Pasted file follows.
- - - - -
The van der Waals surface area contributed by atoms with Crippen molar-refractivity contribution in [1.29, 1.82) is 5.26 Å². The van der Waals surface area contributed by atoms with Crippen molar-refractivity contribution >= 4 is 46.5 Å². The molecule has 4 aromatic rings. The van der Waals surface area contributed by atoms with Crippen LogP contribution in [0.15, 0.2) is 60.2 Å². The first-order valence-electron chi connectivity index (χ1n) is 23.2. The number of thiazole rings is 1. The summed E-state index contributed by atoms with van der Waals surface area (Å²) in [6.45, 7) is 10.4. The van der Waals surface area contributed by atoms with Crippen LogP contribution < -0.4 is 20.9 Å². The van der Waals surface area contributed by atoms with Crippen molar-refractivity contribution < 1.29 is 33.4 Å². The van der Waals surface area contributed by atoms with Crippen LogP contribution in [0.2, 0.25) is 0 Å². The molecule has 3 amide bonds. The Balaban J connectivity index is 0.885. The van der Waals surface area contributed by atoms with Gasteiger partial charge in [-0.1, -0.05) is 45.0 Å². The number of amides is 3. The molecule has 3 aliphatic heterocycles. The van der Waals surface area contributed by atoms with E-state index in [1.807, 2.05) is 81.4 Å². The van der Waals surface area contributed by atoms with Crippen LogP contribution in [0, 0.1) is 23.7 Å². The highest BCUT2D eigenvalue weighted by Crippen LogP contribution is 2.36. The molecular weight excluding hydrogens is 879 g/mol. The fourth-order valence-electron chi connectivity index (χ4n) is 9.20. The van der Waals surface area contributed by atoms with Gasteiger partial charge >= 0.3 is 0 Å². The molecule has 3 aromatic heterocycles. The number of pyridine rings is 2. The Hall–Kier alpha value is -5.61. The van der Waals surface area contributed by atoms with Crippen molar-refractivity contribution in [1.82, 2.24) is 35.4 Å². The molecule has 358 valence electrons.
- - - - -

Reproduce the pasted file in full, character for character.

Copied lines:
The van der Waals surface area contributed by atoms with Crippen molar-refractivity contribution in [1.29, 1.82) is 5.26 Å². The van der Waals surface area contributed by atoms with Crippen molar-refractivity contribution >= 4 is 46.5 Å². The molecule has 4 aromatic rings. The van der Waals surface area contributed by atoms with Crippen LogP contribution in [0.15, 0.2) is 60.2 Å². The first-order valence-electron chi connectivity index (χ1n) is 23.2. The number of thiazole rings is 1. The summed E-state index contributed by atoms with van der Waals surface area (Å²) in [6.45, 7) is 10.4. The van der Waals surface area contributed by atoms with Crippen LogP contribution < -0.4 is 20.9 Å². The van der Waals surface area contributed by atoms with Crippen molar-refractivity contribution < 1.29 is 33.4 Å². The van der Waals surface area contributed by atoms with Crippen LogP contribution in [0.2, 0.25) is 0 Å². The molecule has 3 amide bonds. The Balaban J connectivity index is 0.885. The van der Waals surface area contributed by atoms with Gasteiger partial charge in [-0.1, -0.05) is 45.0 Å². The number of amides is 3. The molecule has 3 aliphatic heterocycles. The van der Waals surface area contributed by atoms with E-state index in [1.807, 2.05) is 81.4 Å². The van der Waals surface area contributed by atoms with Crippen LogP contribution in [0, 0.1) is 23.7 Å². The highest BCUT2D eigenvalue weighted by Crippen LogP contribution is 2.36. The molecular weight excluding hydrogens is 879 g/mol. The fourth-order valence-electron chi connectivity index (χ4n) is 9.20. The van der Waals surface area contributed by atoms with Gasteiger partial charge >= 0.3 is 0 Å². The molecule has 3 aromatic heterocycles. The number of pyridine rings is 2. The Hall–Kier alpha value is -5.61. The van der Waals surface area contributed by atoms with Crippen molar-refractivity contribution in [1.82, 2.24) is 35.4 Å². The molecule has 358 valence electrons.